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The Easy Solution to the NBA’s Tanking ‘Problem’

America’s favorite pastime isn’t baseball; it’s telling young people whatever they watched or did when they were young is better than whatever their kids see or do now. Football was better before teams started throwing the ball on every down. Baseball was better before Mark McGwire started smashing the ball out of the park. Television was better when Archie Bunker was disappointed with his son-in-law than it is now that Jay Pritchett is.

Basketball was better before teams tanked for draft picks and rested its stars and stopped taking mid-range jumpers.

Are any of these problems ideal? No, they’re not ideal. Mid-range jumpers have never been cool, but there were plenty of players who made them look cool. Rip Hamilton dominated the space between the paint and the arc on some great squads in Detroit in the mid-2000s. Big men like Kevin Garnett and Tim Duncan stepping out from the block to nail big time shots was cool, even if we knew they’d never stretch that out to the three-point line for anything more than a cameo here or there. I miss some of that mastery, which required more slipperiness than a corner three, but knowing how hard Hamilton had to work for those two points only enforces how that area has become obsolete.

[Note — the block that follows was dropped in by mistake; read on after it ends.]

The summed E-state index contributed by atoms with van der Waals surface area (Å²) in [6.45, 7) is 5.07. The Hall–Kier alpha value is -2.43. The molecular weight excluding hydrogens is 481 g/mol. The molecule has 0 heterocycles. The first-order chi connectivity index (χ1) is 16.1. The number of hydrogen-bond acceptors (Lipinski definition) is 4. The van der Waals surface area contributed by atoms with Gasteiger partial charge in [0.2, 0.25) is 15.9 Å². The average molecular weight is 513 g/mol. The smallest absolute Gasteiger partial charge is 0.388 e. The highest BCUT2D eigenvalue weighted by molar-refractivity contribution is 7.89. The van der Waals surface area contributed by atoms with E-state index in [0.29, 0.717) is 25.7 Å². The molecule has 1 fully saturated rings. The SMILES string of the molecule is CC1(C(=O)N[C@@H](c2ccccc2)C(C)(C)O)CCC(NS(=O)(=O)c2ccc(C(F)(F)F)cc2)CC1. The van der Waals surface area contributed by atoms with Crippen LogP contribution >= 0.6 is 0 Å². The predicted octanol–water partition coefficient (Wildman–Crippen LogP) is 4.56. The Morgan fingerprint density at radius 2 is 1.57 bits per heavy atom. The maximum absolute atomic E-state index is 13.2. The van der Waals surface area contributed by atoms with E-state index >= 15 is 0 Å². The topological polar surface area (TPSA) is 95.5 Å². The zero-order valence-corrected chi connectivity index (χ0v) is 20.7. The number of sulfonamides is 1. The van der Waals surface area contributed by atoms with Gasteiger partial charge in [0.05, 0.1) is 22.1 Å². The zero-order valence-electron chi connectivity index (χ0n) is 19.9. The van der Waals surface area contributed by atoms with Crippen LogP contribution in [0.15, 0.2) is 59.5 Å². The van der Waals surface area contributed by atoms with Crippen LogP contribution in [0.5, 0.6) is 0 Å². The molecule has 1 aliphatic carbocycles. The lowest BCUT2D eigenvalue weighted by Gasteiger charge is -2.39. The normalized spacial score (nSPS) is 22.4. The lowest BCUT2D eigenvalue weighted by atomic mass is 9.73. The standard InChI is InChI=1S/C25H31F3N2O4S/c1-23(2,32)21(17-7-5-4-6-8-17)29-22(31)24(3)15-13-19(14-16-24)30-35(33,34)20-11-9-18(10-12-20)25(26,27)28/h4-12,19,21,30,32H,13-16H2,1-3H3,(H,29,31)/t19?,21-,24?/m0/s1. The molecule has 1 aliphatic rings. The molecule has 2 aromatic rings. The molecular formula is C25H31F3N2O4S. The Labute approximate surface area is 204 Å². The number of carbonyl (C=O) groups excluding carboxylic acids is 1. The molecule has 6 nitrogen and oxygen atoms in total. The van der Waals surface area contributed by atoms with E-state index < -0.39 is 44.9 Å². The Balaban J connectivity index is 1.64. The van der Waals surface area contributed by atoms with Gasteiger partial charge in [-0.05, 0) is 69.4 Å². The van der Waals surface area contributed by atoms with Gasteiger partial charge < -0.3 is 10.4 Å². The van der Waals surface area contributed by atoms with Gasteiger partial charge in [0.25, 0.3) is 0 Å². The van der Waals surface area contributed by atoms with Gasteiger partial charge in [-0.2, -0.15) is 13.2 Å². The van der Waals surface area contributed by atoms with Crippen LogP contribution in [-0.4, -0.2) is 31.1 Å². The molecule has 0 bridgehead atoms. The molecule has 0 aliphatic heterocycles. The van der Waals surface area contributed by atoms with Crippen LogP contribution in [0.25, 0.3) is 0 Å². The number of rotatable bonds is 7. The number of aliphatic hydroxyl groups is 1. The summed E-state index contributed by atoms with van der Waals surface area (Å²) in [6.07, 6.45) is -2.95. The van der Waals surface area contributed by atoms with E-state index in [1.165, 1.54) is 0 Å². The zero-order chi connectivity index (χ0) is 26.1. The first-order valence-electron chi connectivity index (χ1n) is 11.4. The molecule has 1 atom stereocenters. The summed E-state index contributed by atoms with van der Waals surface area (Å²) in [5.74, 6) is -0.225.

Teams resting stars isn’t the most fun trend, either. It stinks for a family who spends money to go to a game not to see their favorite players on the court. Going to a Hornets game is probably bad enough on most nights, without the added insult of finding out an hour before tip-off that Gregg Popovich is ironing the comically large suits of Duncan and Kawhi Leonard. And even if Tony Parker does play, Popovich won’t have him running around by himself for more than 28 or 29 minutes anyway, so look forward to Cory Joseph versus Lance Stephenson for a huge chunk of your NBA experience that night.

And no, tanking isn’t ideal, and while many make the argument for its effectiveness, no one is going to bat for it as an essential part of the NBA culture. While it certainly isn’t good for the league, it isn’t a problem, either. Not at all.

The 76ers are openly tanking. For years during the post-Iverson era, they served as an easy-to-beat first-round opponent. They fought hard to land a sixth seed just so they could lose in five games to the third-best team in the East instead of the second-best team, if they were able to make the playoffs at all. Last season may have been rough, and this year hasn’t been much better, but I doubt many fans in Philadelphia are pining for the Mo Cheeks and Doug Collins days. They might not necessarily be more exciting losing 60 games with young guys as opposed to losing 40 plus with Andre Iguodala and Elton Brand, but they certainly aren’t much less exciting.